PORTLAND, Ore. - Allergy season may be longer and stronger this year.
The reason? Allergists say trees are pollinating earlier and they're producing more pollen.
"We're getting more warm weather earlier so we're getting a much broader, longer, more intense allergy season," said Dr. Ken Weizer, a naturopathic physician with Providence Health and Services. "Pollen season has changed over the years. Sometimes it's about a month longer now, so people that were allergic are having it longer now and people that weren't allergic are getting allergic."
Weizer says taking medications for allergies inhibits that body's natural response to allergens like pollen.
"Your body is trying to do what it's trying to do, which is clean you out," he said. "Most of the medications stop your body from doing what it wants to do. They try to stop you from sneezing and getting that stuff out. So a better and different approach is to get rid of the allergens because your body wants to get rid of it."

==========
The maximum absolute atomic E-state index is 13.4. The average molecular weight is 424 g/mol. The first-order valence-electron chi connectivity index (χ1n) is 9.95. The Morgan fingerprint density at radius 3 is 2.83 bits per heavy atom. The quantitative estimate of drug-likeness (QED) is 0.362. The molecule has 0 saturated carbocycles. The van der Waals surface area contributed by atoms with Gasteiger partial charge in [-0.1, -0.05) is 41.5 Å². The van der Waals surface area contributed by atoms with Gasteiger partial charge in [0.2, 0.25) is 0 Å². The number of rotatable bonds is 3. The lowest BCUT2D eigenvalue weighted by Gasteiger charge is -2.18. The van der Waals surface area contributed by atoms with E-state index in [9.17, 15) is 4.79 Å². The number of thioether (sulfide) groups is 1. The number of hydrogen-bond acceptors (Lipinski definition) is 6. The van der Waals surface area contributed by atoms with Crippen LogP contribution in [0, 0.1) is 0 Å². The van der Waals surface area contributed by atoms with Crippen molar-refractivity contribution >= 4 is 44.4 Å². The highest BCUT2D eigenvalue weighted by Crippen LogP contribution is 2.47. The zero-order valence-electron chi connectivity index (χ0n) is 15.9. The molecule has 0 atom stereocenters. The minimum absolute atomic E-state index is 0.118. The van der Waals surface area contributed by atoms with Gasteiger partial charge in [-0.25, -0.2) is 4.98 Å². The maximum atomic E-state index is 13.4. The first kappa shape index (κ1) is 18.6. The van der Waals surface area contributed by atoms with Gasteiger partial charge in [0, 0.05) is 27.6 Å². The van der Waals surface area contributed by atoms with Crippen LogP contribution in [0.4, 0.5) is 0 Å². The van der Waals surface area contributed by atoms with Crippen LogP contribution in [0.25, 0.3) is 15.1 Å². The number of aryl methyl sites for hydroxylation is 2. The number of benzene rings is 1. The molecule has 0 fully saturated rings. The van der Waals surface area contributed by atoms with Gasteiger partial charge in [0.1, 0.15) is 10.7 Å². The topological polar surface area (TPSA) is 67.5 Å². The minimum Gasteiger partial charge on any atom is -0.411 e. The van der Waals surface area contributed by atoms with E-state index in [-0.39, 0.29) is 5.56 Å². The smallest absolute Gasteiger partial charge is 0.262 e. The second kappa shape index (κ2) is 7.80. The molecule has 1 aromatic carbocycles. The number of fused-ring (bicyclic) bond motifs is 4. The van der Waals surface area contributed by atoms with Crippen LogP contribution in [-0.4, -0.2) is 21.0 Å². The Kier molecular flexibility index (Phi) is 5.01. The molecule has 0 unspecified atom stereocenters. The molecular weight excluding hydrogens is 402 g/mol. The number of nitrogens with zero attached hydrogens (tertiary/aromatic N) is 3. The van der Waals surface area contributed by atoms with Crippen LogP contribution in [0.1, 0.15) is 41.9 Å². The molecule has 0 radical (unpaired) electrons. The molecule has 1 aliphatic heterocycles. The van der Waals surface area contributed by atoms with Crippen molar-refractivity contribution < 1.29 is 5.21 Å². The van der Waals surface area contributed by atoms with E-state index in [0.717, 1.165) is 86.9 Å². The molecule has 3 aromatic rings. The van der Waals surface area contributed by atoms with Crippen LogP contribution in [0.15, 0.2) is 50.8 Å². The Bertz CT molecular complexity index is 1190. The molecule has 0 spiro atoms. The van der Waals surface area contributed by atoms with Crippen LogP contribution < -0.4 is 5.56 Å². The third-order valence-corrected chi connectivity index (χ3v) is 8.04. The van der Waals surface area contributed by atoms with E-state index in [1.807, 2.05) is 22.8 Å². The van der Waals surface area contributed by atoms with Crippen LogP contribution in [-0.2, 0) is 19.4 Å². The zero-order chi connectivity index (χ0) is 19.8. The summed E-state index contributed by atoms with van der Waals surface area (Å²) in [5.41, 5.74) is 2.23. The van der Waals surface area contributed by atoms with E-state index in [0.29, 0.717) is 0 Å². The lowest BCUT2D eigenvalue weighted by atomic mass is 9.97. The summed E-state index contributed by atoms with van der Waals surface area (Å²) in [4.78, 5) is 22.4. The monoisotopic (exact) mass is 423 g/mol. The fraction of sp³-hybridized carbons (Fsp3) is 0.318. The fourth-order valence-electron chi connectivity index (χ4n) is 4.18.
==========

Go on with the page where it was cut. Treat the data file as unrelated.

He suggests cleaning out your irritated nasal passages with a Netti Pot or saline nasal sprays.
He also says your diet can affect how your body responds to allergens. Try eating less sugar and junk foods, which Weizer says are immune system suppressors.
Other ways to lessen the effects of allergy season: keep windows closed at home and in your car, change out your home air filters and take a shower to get pollen out of your hair after a day outside.
"This could be a long, bad allergy season," he said. "So consider the whole person approach. Not just taking a med every day that stops your body from doing what it needs to do, but think about how you be proactive so you needs less meds and feel better too."